6. Leprosy: The other party suffering from a virulent and incurable form of leprosy.
  7. Venereal disease: The other party suffering from venereal disease in a communicable form; the disease not having been contracted from the petitioner.
  8. Renunciation of the world: Renunciation of the world by the other party by entering any other religious order.
  9. Not being heard for seven years: The other party not heard of as being alive for a period of seven years.

Additional grounds for wife

Section 13(2)

The following grounds are available only for the wife for seeking judicial separation over and above the grounds stated above:

  1. Remarriage of husband: If the marriage is solemnized before the Hindu Marriage Act and the husband has again married another woman in spite of the first wife being alive.
  2. Husband guilty of unnatural sex: If the husband has been guilty of rape, sodomy or bestiality.
  3. Non-resumption of cohabitation: If a decree or order has been passed against the husband awarding maintenance to the wife and since the passing of such decree or order, cohabitation between the parties has not been resumed for one year or upwards.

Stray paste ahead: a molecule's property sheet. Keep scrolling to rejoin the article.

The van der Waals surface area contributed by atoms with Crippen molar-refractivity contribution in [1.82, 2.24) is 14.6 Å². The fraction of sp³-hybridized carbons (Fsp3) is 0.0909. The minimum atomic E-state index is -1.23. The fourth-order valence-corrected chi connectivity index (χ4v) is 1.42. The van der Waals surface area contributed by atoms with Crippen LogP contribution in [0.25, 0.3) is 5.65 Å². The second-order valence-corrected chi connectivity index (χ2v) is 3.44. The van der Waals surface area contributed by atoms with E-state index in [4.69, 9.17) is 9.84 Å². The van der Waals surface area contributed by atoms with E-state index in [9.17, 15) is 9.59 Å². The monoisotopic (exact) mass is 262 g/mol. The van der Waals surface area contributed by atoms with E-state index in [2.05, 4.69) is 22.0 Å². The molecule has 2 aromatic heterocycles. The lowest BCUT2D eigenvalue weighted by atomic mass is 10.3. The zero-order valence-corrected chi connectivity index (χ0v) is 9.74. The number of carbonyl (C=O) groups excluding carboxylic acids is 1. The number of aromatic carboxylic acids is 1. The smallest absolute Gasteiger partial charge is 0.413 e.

4. Repudiation of marriage by wife: If the marriage of the woman, whether consummated or not, was solemnised before she attained the age of fifteen years and she has repudiated the marriage after attaining that age but before attaining the age of eighteen years.

No dissolution of marriage under judicial separation

An order for judicial separation does not dissolve the marriage tie between the parties. It affords an opportunity to the parties to reconcile their differences and come together. If there is no reconciliation, the parties are enabled under section 13 (IA) of the Hindu Marriage Act to get an order dissolving the marriage. Kaithakulangara Kunhikannan vs Nellatham Veettil Malu3)

As said, an order for judicial separation under section 10 of the Hindu Marriage Act does not put to an end to the marriage. The relationship of husband and wife is still subsisting and the effect of an order under section 10 of the Hindu Marriage Act is only to permit the parties to the marriage to live apart and it shall no longer be obligatory for either party to cohabit with the other. This is clear from section 10 (2) of the Act.

Effect of a decree of judicial separation

Mulla's Hindu Law has made the following observation as to the effect of a decree for judicial separation under the Hindu Marriage Act, 1955;